Turkish Cymbals

Want to learn more about Turkish cymbals? Read on for facts and info on the history of symbol making in Turkey...

The use of cymbals has been prevalent in the Middle East and other regions of Asia ever since the first millennium BC. The first cymbals invented were small finger cymbals. Today cymbals are made using a wide variety of materials including copper, tin and silver and can be used to produce a wide variety of sounds. Marching bands would use Turkish cymbals, as they would provide the background music for their troops marching.

The production of cymbals took a giant leap forward about four hundred years ago when a Turkish Armenian artisan by the name of Avedis discovered a major improvement in the techniques for making cymbals. The alchemist was a resident of Istanbul and in his experiments he developed a unique processing technique which led to the discovery of a special alloy of copper, silver and tin. He was able to use this alloy to create superior quality cymbals that had a remarkable resonance and clarity.

The Turkish artisan managed to impress the royalty with his smooth sounding and powerfully resonant cymbals. Soon enough he became extremely popular all over Turkey and acquired the title of “Zildjian” which literally translates as cymbal smith. Even today “Zildjian” is one of the best-known brands producing top quality Turkish cymbals.

He continued to experiment further which resulted in an even better alloy that displayed excellent resistance to hammer blows and allowed the craftsman to shape the cymbal easily without the risk of breaking the metal. The discovery of this unique formula for the alloy changed the way Turkish cymbals would sound in the future. Unlike the old school deep gong sound the new line of cymbals had a high pitch sound that resembled a whistling noise. The cymbals were lighter than those found in the churches and they had a far purer sound as well.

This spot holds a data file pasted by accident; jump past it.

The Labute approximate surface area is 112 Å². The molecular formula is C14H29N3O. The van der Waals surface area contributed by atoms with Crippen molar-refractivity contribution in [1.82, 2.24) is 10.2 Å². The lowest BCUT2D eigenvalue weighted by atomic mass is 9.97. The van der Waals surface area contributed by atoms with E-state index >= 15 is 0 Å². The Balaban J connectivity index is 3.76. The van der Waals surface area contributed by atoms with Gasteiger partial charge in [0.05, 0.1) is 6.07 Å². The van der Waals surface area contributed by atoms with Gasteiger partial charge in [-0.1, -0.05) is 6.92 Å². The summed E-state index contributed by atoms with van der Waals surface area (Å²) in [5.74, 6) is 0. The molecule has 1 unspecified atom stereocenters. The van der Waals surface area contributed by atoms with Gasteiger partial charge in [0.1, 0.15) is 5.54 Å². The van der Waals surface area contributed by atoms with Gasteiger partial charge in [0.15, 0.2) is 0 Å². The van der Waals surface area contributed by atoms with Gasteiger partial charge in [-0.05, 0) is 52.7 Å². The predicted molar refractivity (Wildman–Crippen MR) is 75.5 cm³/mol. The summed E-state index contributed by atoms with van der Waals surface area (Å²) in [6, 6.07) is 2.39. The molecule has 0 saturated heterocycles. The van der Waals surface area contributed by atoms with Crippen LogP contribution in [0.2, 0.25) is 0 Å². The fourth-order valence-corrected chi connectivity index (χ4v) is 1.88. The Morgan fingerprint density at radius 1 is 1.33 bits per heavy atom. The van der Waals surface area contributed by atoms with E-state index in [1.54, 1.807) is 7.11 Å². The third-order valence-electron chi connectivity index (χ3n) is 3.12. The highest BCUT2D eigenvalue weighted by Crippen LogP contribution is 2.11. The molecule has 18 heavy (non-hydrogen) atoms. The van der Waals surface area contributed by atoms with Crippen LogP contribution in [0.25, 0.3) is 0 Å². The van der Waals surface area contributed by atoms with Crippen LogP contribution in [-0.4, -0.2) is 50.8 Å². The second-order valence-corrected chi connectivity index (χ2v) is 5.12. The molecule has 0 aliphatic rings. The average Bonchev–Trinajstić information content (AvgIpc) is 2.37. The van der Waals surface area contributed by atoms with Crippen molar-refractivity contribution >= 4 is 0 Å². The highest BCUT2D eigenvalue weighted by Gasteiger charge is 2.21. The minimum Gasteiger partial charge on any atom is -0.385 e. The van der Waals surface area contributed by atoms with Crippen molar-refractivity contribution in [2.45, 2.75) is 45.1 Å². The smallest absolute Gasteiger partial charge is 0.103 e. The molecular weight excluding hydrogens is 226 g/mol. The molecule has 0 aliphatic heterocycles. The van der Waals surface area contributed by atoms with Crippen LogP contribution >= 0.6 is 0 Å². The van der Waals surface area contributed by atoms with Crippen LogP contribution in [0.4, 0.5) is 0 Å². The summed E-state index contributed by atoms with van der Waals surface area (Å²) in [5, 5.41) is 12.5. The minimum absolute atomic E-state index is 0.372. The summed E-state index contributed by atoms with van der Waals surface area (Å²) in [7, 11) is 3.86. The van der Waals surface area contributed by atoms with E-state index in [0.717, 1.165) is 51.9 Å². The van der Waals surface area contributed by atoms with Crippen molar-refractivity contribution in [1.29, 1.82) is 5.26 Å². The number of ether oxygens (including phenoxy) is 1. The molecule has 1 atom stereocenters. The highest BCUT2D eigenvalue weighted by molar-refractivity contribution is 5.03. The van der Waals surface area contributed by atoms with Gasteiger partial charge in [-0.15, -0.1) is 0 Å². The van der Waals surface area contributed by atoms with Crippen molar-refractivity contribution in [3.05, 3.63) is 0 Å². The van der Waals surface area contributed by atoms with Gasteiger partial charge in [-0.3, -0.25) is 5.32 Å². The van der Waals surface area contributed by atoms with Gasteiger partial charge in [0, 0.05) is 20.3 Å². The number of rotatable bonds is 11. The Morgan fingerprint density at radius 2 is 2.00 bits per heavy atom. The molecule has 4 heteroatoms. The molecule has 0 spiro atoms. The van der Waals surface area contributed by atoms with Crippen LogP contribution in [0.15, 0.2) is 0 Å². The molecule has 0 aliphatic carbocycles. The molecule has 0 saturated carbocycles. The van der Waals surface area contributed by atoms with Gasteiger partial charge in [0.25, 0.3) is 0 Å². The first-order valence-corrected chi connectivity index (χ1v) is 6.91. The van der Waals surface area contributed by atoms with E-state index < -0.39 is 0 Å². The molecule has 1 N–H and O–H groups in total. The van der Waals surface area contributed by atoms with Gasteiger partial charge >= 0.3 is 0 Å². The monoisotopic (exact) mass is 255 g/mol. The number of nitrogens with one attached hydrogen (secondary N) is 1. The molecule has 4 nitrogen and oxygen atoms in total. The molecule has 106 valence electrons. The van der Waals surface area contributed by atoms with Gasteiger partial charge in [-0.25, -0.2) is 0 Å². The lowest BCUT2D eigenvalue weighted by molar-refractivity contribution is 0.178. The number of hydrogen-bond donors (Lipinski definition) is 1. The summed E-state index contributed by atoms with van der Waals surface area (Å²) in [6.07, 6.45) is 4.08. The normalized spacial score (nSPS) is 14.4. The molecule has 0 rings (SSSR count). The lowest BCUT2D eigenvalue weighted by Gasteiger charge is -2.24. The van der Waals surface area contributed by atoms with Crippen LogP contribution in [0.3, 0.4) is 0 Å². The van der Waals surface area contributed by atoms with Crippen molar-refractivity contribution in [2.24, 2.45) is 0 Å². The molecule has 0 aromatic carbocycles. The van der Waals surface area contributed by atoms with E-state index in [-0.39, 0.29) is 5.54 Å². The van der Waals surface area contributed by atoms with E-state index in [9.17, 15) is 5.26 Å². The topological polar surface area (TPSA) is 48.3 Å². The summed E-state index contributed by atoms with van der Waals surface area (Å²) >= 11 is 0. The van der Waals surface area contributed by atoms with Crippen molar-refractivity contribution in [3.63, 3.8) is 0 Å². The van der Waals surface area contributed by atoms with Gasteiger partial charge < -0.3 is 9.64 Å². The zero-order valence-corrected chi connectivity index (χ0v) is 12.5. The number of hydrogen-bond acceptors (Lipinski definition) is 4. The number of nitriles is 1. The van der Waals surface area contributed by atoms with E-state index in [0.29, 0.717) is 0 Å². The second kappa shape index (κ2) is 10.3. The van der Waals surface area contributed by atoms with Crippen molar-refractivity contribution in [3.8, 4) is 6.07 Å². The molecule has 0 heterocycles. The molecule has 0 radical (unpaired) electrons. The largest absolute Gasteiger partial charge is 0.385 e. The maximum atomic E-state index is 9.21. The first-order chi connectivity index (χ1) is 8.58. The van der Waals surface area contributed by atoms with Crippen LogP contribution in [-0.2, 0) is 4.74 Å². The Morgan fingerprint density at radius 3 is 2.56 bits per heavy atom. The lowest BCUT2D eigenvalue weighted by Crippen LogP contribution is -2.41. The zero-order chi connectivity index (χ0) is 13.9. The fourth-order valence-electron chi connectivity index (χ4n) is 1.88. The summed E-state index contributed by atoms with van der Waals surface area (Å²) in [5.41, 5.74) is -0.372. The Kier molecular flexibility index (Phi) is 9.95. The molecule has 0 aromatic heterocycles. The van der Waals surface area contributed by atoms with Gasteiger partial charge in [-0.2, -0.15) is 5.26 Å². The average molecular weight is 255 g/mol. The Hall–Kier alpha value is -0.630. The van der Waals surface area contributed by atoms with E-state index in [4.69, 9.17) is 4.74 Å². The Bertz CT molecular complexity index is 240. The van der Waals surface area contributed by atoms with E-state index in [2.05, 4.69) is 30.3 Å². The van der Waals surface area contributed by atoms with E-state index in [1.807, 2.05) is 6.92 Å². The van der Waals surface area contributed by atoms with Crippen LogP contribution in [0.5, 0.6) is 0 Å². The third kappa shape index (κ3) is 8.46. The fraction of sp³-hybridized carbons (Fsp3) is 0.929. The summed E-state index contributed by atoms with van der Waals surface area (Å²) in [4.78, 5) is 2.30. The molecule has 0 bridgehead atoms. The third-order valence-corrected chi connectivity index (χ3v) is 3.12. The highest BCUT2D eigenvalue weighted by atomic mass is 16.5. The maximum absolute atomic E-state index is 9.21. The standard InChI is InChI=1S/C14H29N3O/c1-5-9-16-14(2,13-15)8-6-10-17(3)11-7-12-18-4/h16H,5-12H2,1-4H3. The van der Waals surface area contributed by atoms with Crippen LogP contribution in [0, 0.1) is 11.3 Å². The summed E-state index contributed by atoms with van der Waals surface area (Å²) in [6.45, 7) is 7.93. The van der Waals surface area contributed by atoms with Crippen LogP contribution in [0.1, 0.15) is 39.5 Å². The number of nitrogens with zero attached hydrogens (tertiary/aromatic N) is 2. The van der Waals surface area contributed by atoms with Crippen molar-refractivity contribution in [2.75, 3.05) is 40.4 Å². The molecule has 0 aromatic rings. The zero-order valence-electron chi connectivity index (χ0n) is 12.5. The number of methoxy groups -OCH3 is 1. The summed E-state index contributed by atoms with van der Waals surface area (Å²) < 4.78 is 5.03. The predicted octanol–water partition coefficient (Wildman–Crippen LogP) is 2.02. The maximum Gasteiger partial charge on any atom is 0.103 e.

The technique was long kept as a well- guarded secret that was only handed down from father to son. However, with the passage of time the trade secret leaked and Turkish cymbals began to be mass- produced. On hearing the fabulous sounds of the new cymbals the sultan commissioned the artisans to produce cymbals that created sounds like the clashing of swords so that they could be used to deter the enemy during warfare. From that day onwards the Zildjian factory never stopped working to prepare high quality Turkish cymbals.

Soon enough Turkish cymbals were being exported to various regions of Europe and America. Their orchestras and bands were impressed by the unique sounds produced by Turkish cymbals and hence sought to incorporate them into their collection of musical instruments.

Even today Turkish cymbals are regarded as being the best in their league by contemporary drummers from all across the world. Today you will be able to find Turkish cymbals specifically catering to different kinds of music genres ranging from rock bands to folk music and military marching bands as well.

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